Cuban journalist became the voice of the opposition, critical of the Castro government
Cuba has been an isolated country for a long time. It was not easy to get information on politics, economics or on the Cuban society, especially because the government itself was in charge of limiting the contact of Cubans with the outside world.
For years, the regime has controlled the entry of foreigners to the island and the departure of Cubans to the rest of the world. The media, led by people related to the Communist Party of Cuba (PCC), are used to spreading propaganda of the government and praise the virtues of communism.
But this control and censorship clashes with the emergence of the Internet and new technologies. In the 21st century, controlling everything that is published on the networks is impossible, even for a government.
#Cuba #Privacidad #Intimidad #Interioridad #EspacioPrivado #Discreción #MundoPropio #Silencio #Introspección #PuertasAdentro #Hogar #CírculoEstrecho #Vocación #Libertad #Derecho… y una larga lista de conceptos que este sistema policial, vocinglero e intolerante no respeta… pic.twitter.com/JR2q5nBIOg
— Yoani Sánchez (@yoanisanchez) April 9, 2018
Cuban journalist Yoani Sánchez took advantage of that window of freedom to tell the world what life in Cuba was really like. In 2007 she started writing a blog called Generación Y, where she reported the violation of freedom by the Cuban government.
The purpose of her chronicles was to make a critical portrait of the Cuban reality: shortage of products, low wages, repression masked behind the principles of the Revolution.
Through her articles, Sanchez tried to escape censorship and dismantle the official version given by the regime.
Same happens with public education, for example. According to Cuban authorities, Cuba’s educational system is “one of the best in the world”, although it is of no use when the salaries in companies (owned by the government) are not enough to live on.
In Cuba, “engineers prefer work as taxi drivers, teachers go beyond just to work in a hotel and in stores you can find a neurosurgeon or a nuclear physicist behind the counter”, as Sánchez explains.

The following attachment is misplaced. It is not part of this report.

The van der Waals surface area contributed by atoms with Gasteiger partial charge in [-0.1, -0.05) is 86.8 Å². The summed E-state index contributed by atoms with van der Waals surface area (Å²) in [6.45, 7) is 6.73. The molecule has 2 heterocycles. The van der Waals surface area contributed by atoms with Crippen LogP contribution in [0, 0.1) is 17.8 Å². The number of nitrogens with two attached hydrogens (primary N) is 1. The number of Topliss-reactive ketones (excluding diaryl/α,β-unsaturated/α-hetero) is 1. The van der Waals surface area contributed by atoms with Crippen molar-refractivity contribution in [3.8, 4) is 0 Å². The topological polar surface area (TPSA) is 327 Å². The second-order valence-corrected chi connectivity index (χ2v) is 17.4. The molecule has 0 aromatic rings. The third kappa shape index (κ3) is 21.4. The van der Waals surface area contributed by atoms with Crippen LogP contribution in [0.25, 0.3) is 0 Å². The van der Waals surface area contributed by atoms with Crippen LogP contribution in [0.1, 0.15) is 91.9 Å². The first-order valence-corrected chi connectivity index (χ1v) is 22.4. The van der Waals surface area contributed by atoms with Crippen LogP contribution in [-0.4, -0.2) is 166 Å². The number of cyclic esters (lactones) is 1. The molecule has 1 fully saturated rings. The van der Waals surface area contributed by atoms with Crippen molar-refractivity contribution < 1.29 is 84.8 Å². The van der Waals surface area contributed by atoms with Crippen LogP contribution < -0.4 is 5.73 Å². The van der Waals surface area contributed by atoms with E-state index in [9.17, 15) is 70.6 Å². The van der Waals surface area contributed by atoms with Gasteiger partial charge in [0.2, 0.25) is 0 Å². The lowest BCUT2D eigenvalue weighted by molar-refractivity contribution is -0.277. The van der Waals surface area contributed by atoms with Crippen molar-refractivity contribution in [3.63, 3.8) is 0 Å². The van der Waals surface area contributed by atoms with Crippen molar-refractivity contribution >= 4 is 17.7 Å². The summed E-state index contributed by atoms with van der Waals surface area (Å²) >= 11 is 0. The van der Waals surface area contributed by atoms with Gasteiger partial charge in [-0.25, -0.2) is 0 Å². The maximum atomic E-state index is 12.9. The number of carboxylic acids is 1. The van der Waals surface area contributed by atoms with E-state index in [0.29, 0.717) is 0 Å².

At first, to escape censorship, Yoani would pretend she was a tourist in Internet booths, to send her texts to foreign servers from where they could be published (the Castro regime controls everything that is published on servers on the island ).
No solo me quedaré aquí en #Cuba para ver el final de esta larguísima y pésima película llamada "revolución cubana", sino que haré todo lo posible para que la palabra "fin" llegue cuanto antes y, además, los mantendré informados de lo que ocurra. #CronistaDelFinal #ElTelónCaerá pic.twitter.com/HBUtuvWw0z
— Yoani Sánchez (@yoanisanchez) April 8, 2018
In 2008, Generación Y won the Ortega y Gasset prize in the category of digital journalism and Sánchez was elected one of the 100 most influential people by Time magazine. Her blog has received numerous awards in recognition of freedom of expression.
Today, Generación Y blog has become 14ymedio.com, a digital newspaper made in Cuba that talks about the current situation of the Caribbean country beyond the one stated officially.
In spite of computer attacks and the criticism of the defenders of the Cuban regime, the newspaper continues to publish with the purpose of putting the official information into question.
#Cuba Ya está lista la versión en #PDF con lo mejor de la semana en el diario @14ymedio Una manera de saltarnos la #censura contra nuestro sitio digital en los servidores de la Isla. Copia y comparte, ayuda a difundir la prensa independiente. https://t.co/m3k3UYuT7W pic.twitter.com/3DMYjDggHz
— Yoani Sánchez (@yoanisanchez) April 13, 2018
Cuba is living what many consider to be an “historical” moment: the relay of the Castro in the presidency. Sanchez believes that it is a strategy of the regime to simulate a change and then everything will remain just the same, but she will not stop writing about what happens in Cuba to make a change.